The healthcare system is confronted with structural challenges including budgetary constraints, increasing demand and policy-related choices. These changes require adequate leadership. Not the kind of strategic top-down leadership that is still prevalent today but more authentic, shared leadership. AMS and The Future Leadership Initiative (TFLI) often get questions on supporting and developing leadership within this context. However, demand is fragmented, budgets are limited and there is no clear vision as to which kind of leadership is to be preferred. In collaboration with Porticus we researched leadership development in the healthcare and welfare sector. We elaborated a model, analyzed the open development programs, conducted a survey and investigated four critical cases. These are our initial findings.
Leadership is just one of the sector’s many strategic challenges
The survey data indicate that organizations are facing major strategic challenges such as the changing role of the caretaker, a new financing model, and collaboration within the sector. New structures and processes are needed with regard to budget and quality management. This requires a brand of leadership capable of implementing a vision and ensuring team members are on board; leadership that fosters entrepreneurship and learning capacity in the organization.
Healthcare and welfare organizations invest heavily in leadership development
Our findings show that many organizations develop leadership internally. One of the reasons is that open leadership development programs do not answer their needs as they often focus on value-driven and change-oriented leadership. Additionally, organizations are also interested in new forms of leadership: they experiment with self-organized teams and coaches as opposed to managers and co-leadership. The importance of strong leadership is also reflected in the investment in leadership development: 43 percent of respondents listed leadership development as one of the top three priorities within the organization.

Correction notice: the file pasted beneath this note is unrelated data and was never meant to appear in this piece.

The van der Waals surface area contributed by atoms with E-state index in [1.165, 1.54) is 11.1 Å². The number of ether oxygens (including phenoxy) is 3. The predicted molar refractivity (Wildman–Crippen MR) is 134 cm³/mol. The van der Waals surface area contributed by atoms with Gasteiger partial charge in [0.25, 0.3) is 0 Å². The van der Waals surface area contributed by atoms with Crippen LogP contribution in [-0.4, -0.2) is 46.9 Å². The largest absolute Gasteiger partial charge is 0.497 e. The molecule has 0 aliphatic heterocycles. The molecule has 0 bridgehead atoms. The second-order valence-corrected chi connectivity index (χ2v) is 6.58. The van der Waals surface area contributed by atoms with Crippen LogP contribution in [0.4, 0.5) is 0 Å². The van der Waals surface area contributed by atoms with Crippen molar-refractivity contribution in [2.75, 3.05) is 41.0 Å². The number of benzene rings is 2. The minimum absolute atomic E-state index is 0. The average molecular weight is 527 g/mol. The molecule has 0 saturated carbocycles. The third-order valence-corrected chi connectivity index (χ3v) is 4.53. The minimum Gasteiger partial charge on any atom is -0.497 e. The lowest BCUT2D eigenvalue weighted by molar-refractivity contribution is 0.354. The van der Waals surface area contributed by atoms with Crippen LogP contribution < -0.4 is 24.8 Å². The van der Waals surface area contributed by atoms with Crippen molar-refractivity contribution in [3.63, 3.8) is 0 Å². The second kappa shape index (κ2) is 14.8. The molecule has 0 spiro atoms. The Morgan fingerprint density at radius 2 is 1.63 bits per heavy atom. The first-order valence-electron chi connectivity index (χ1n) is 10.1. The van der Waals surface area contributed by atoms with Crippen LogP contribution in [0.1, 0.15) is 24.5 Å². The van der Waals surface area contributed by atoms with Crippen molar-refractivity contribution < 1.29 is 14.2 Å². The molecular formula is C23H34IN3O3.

Leadership education in open offering is based on a conservative outlook on leadership
Leadership development usually takes a functional approach and rarely focusses on leadership as an identity and a mindset. There is a need for informal leaders, for leadership with and within teams, and personal leadership. In a mindset where shared leadership is the responsibility of every employee in the organization, all staff would participate in leadership development.
Healthcare and welfare organizations lack the expertise to develop leadership strategically
Leadership is a complex subject matter. It cannot be reduced to skills, knowledge and attitudes embodied by bosses, managers or directors. Our models visualize the wide range of leadership development options and not every choice will deliver value. The answers to some questions in the survey indicate that respondents lack the background to differentiate between a dialogue, interpretative and functionalist development discourse, or between the development of knowledge, identity and personal growth. Understanding the complexity of the subject matter is central to developing leadership strategically.
Detecting challenges and opportunities for collective action is key to optimizing leadership in the healthcare and welfare sector. Antwerp Management School and TFLI want to sit down with the stakeholders and discuss the results. This would make it possible to take a sustainable and, above all, purposeful approach to leadership in healthcare and welfare. An African proverb says that “it takes a village to raise a child” and it takes a community to develop leaders.
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